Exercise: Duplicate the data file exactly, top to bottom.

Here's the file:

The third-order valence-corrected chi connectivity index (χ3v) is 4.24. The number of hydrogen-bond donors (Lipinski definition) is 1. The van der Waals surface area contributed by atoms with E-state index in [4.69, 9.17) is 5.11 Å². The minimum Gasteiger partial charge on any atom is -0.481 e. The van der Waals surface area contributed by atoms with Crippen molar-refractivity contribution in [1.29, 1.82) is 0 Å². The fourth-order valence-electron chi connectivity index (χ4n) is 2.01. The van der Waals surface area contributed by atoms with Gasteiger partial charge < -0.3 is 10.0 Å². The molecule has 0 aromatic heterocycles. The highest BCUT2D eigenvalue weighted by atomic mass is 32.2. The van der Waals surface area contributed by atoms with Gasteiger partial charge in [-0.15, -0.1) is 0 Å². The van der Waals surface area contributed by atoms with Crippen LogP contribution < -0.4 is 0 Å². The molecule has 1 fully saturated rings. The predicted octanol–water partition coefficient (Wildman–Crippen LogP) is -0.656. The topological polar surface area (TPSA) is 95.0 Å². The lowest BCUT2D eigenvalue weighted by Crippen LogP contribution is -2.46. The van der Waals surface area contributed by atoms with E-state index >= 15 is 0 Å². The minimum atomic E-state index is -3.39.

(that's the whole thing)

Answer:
The third-order valence-corrected chi connectivity index (χ3v) is 4.24. The number of hydrogen-bond donors (Lipinski definition) is 1. The van der Waals surface area contributed by atoms with E-state index in [4.69, 9.17) is 5.11 Å². The minimum Gasteiger partial charge on any atom is -0.481 e. The van der Waals surface area contributed by atoms with Crippen molar-refractivity contribution in [1.29, 1.82) is 0 Å². The fourth-order valence-electron chi connectivity index (χ4n) is 2.01. The van der Waals surface area contributed by atoms with Gasteiger partial charge < -0.3 is 10.0 Å². The molecule has 0 aromatic heterocycles. The highest BCUT2D eigenvalue weighted by atomic mass is 32.2. The van der Waals surface area contributed by atoms with Gasteiger partial charge in [-0.15, -0.1) is 0 Å². The van der Waals surface area contributed by atoms with Crippen LogP contribution < -0.4 is 0 Å². The molecule has 1 fully saturated rings. The predicted octanol–water partition coefficient (Wildman–Crippen LogP) is -0.656. The topological polar surface area (TPSA) is 95.0 Å². The lowest BCUT2D eigenvalue weighted by Crippen LogP contribution is -2.46. The van der Waals surface area contributed by atoms with E-state index >= 15 is 0 Å². The minimum atomic E-state index is -3.39.